Barry Newman's Blog

February 9, 2010

Biblical Baptism Revisited (part XIV)

Filed under: Baptism — barrynewman @ 12:28 am

Matthew 28: 19, 20 – Understanding the Text (continued)

Returning to “baptising them in the name of …” what do we understand by the phrase, “in (or into) the name of”?  According to Ferguson, the Greek expression “into the name of” as used in antiquity commonly occurs in commercial and legal contexts and refers to “into the ownership or possession of someone, though he suggests that perhaps the phrase in Matthew has more in common with the Hebrew phrase, “into the name of” and supports the idea that the notion is, “with reference to”[1].  The reality is that it is too prescriptive to demand that the phrase should be precisely understood one way or another.  However, let us take on both these ideas but attach them to a metaphorical understanding of “baptizo”.  To immerse someone with reference to the Father and the Son and the Holy Spirit could imply to thoroughly engulf them, saturate them, with all that pertains to the Father and the Son and the Holy Spirit.  That is, to thoroughly teach those who are to be made disciples all that Jesus taught about the Father and the Son and the Holy Spirit – “teaching” being the next participle in the statement.  To immerse someone into the ownership or possession of the Father and of the Son and of the Holy Spirit would imply submerging them under the governorship of the Father and the Son and the Holy Spirit; that is, to bring about, for those who are to be made disciples, their coming under the complete authority of the Father and the Son and the Holy Spirit – the authority of Jesus being implicit in the next phrase, “teaching them to observe all that I have commanded you”.  Just as there is only one name, there is only one undivided authority. And coming under that one authority would necessitate having been taught all about those with that authority – especially all about him to whom all authority in heaven and earth had been given (v. 18)  He had been given all authority (v. 18), becoming his disciple would involve coming under his authority (v. 19a), being “enfolded” in the name entailed coming under the authority of that name (v. 19b) and being taught to observe all that Jesus had commanded could not but imply coming under the authority of Jesus (v. 20). Authority permeates vv. 18 to 20.  There is little conceptual room available for reference to ceremonial observance!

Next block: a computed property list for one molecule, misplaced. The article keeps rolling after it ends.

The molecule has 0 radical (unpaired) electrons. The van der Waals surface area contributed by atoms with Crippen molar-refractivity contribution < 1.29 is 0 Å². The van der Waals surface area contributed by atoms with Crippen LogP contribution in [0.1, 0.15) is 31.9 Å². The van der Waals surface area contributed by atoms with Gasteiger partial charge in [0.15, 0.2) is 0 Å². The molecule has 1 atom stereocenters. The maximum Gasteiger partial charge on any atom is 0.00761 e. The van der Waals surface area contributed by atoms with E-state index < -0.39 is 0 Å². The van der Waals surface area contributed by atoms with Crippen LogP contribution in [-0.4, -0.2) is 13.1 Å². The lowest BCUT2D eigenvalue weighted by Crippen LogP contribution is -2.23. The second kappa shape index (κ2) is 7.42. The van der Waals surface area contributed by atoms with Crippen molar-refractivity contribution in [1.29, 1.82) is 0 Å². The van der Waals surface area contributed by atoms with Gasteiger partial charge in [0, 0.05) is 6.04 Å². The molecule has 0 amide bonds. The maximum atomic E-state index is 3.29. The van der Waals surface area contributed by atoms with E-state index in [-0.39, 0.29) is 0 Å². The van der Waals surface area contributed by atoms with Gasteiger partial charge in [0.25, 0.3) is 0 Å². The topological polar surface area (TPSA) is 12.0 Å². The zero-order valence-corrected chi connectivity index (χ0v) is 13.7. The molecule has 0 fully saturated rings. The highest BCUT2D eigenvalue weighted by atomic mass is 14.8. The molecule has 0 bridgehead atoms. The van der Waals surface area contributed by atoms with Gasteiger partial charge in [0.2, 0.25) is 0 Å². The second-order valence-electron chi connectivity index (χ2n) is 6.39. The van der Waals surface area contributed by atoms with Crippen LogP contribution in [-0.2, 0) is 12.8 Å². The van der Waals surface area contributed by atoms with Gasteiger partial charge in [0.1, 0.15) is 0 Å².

A metaphorical understanding of “immersing” (the use of that word involves a translation and not the transliteration, “baptising”), reveals a strong linkage between the imperative, “make disciples” v. 19 and the requirement of “teaching them to observe all that I have commanded you” of v. 20.  The idea that a water baptismal ceremony is what is solely in mind in the use of “baptizo” accepts by comparison a weaker connection between “make disciples” and “teaching them …”.  An outward indication by means of a ceremony is not in itself being taught – the essence of becoming a disciple is.


[1] Op. cit., pp. 135, 136

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